It’s getting close to the time when vacationing houseplants need to be moved back indoors. That includes tender perennial plants, like rosemary and dwarf fruit trees. It’s best to get them back indoors while the windows are still open, so they can acclimate gradually, long before the drying heat comes on.
But what do you do about those perennials you planted in containers. It seemed like a good idea when you say it in a magazine, but will they survive out there in a pot?
5 Things to Consider, Before You Leave Your Containers Out in the Cold.
Material: First, is it a frost-resistant container? Notice I didn’t say frost-proof. Although some pots may be, repeated freezing and thawing have done in some of the strongest pots. In general, you’re safe with: metal, high quality resin and fiberglass (although they weaken with age), and some high end terracotta. Concrete can handle some freezing, but it’s porous, so make sure it is off the ground and able to drain. Ceramic and low end plastics won’t make it through a tough winter.
Zoning: Just because a plant is hardy to your USDA hardiness zone does not mean it can handle your winter above ground. There is far less insulation in a container than tucked in a garden bed. To survive in a container, a perennial should be hardy 2 zones lower than your area. A gardener in Zone 6 would need to look for plants rated as hardy to Zone 4.
Exposure: Freezing and thawing can ruin a container, but the resulting expanding and contracting can also push you plant’s roots above the soil line, where they will surly die. Move your containers to a shady location, where the temperature will remain consistent.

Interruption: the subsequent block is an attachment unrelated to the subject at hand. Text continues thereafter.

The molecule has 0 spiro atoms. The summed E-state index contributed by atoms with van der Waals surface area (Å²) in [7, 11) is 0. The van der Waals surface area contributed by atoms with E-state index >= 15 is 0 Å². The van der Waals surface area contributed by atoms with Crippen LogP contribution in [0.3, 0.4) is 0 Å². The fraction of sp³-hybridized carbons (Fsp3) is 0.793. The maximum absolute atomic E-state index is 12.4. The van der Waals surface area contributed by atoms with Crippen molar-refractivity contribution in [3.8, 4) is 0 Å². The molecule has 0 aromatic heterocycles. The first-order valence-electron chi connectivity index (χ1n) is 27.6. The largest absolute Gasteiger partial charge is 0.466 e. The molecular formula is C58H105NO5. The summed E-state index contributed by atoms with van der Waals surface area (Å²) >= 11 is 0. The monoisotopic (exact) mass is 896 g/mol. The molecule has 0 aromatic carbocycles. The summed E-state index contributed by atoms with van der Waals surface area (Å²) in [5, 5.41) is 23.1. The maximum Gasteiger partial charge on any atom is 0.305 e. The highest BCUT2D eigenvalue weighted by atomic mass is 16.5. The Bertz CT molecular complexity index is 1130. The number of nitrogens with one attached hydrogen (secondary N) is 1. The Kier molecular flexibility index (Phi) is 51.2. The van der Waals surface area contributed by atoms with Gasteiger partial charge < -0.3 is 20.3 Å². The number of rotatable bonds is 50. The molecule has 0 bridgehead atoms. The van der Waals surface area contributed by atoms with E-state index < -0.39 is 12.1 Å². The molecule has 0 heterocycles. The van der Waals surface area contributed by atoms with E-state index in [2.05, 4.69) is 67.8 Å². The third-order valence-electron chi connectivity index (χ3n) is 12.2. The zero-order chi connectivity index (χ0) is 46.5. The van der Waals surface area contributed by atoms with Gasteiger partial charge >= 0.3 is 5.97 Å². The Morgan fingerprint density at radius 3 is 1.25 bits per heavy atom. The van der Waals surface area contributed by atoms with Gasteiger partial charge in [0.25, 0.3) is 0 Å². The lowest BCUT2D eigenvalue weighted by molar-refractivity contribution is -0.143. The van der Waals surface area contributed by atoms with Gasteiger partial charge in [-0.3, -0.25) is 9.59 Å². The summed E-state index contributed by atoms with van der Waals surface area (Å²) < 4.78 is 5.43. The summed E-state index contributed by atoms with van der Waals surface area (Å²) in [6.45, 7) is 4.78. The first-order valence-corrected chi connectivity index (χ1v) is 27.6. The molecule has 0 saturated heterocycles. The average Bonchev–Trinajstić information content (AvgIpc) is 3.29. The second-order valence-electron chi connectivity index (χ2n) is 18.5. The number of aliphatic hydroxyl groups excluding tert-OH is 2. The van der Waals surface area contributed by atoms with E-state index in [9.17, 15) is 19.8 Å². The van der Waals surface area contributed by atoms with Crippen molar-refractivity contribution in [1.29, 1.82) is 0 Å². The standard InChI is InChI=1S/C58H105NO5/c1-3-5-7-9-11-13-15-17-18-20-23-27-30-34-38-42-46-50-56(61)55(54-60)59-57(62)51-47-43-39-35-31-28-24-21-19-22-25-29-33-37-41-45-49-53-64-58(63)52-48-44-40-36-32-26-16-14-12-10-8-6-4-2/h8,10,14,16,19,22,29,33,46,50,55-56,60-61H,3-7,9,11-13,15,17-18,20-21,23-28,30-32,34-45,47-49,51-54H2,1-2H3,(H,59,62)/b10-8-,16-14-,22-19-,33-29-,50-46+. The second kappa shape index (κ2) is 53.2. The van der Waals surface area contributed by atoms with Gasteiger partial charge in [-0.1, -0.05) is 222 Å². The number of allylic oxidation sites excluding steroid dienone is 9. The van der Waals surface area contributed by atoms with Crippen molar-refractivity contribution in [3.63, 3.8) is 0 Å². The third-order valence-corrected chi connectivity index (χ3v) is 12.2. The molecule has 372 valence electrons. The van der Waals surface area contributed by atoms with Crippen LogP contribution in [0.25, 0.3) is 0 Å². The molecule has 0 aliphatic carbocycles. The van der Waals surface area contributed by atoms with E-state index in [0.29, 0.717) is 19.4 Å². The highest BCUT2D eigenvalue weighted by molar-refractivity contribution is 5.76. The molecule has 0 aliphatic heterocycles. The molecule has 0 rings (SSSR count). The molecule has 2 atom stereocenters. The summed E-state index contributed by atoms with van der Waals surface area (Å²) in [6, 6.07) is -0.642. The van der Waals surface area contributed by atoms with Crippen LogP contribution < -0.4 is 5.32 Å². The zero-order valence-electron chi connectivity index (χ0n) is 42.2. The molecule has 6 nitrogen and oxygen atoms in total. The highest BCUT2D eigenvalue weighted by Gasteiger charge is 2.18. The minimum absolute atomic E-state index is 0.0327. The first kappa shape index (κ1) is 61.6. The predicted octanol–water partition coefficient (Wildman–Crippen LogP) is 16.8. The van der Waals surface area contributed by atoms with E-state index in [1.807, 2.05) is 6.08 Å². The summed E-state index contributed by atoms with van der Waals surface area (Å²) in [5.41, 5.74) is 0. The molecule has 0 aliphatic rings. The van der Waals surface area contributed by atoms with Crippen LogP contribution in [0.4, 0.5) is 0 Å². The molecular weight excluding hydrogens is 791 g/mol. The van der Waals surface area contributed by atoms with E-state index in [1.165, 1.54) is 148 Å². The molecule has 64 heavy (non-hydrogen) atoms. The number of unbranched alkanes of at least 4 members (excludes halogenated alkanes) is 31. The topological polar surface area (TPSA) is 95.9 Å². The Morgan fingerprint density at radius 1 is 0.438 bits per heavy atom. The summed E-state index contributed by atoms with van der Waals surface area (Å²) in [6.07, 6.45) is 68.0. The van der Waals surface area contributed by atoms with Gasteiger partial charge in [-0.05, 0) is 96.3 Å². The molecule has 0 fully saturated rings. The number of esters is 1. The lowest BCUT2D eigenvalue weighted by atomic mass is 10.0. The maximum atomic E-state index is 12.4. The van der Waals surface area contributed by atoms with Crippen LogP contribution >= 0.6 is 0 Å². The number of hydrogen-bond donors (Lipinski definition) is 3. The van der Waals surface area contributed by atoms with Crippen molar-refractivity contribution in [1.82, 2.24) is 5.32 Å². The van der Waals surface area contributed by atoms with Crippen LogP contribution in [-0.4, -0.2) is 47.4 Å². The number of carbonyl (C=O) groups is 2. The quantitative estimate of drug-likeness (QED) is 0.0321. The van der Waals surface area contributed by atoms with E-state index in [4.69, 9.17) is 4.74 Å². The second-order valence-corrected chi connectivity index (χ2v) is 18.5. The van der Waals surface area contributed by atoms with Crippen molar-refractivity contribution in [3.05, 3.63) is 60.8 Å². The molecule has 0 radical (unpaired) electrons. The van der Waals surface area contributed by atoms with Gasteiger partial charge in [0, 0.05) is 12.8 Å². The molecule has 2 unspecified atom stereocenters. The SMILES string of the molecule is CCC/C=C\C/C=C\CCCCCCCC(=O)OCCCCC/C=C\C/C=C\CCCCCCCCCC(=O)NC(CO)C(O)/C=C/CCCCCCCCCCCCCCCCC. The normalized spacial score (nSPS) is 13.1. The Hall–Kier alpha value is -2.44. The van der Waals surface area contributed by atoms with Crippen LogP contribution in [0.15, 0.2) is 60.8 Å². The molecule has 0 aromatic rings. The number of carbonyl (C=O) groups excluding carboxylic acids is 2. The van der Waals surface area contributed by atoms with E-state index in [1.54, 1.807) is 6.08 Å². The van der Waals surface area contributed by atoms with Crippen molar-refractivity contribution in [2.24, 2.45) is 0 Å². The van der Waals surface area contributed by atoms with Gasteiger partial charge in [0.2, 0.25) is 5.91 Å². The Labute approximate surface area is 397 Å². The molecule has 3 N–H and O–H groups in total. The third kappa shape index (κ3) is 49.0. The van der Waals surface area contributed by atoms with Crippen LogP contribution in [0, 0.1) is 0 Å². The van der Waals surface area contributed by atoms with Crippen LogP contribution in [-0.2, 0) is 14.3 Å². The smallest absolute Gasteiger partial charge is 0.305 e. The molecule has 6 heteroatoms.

Water: Watering in winter is a tough call. If the soil is frozen, there’s not much point. If it’s not, you need to find the balance between bone dry and rotting wet. The one thing I can say with certainty is your containers should be elevated off the ground, so they can drain when they need to. It also makes them easier to move in the spring, if they aren’t frozen onto the soil beneath them. Also remember to remove and saucers underneath them, where water and ice and collect.
Insulation: It is possible to add insulation to outdoor containers. Some newer pots even come with it. And sheer size and volume will make a big difference. Plants squeezed into a one gallon container are going to have a tougher time than those in a half barrel, with plenty of soil around the roots.
You can insulated individual pots by mulching them with leaves or straw. Some gardeners circle the container with wire and fill in with the mulch. Others will wrap their containers with bubble plastic or burlap. I haven’t had great success with that. Don’t cover the whole plant, unless ridiculously cold weather is predicted. Covering the plant can warm it up enough to cause it to sprout.
If you’re the proactive type, you can line the inside of your container with 1 inch of foam, prior to planting. Then there’s always good old snow, which is an excellent insulator, but unreliable.
Safety in Numbers: If you have a lot of containers, the easiest thing to do is to group them all together. They will help insulate each other and it is a lot easier to corral them in wire fencing and mulch the whole lot. This is what I do, after a hard freeze.
Another option I’ve used a lot is to sink the plant into my vegetable garden for the winter, sometimes pot and all. Since the vegetable garden is partially empty in the fall, I plant my container perennials in there and don’t have to worry about them until it’s time to plant the vegetable garden in the spring. Any plants I’ve potted up for my local spring plant swap get submerged in their pots. They’re easy to lift and the plants are traumatized by the upheaval.
Planning for Unpredictability
We have to remember that weather is mercurial. The only safe option is to move the containers into the garage, and even that has its risks. But gardening is the process, not the end result. Just keep thinking how delighted you will be to see what has survived another season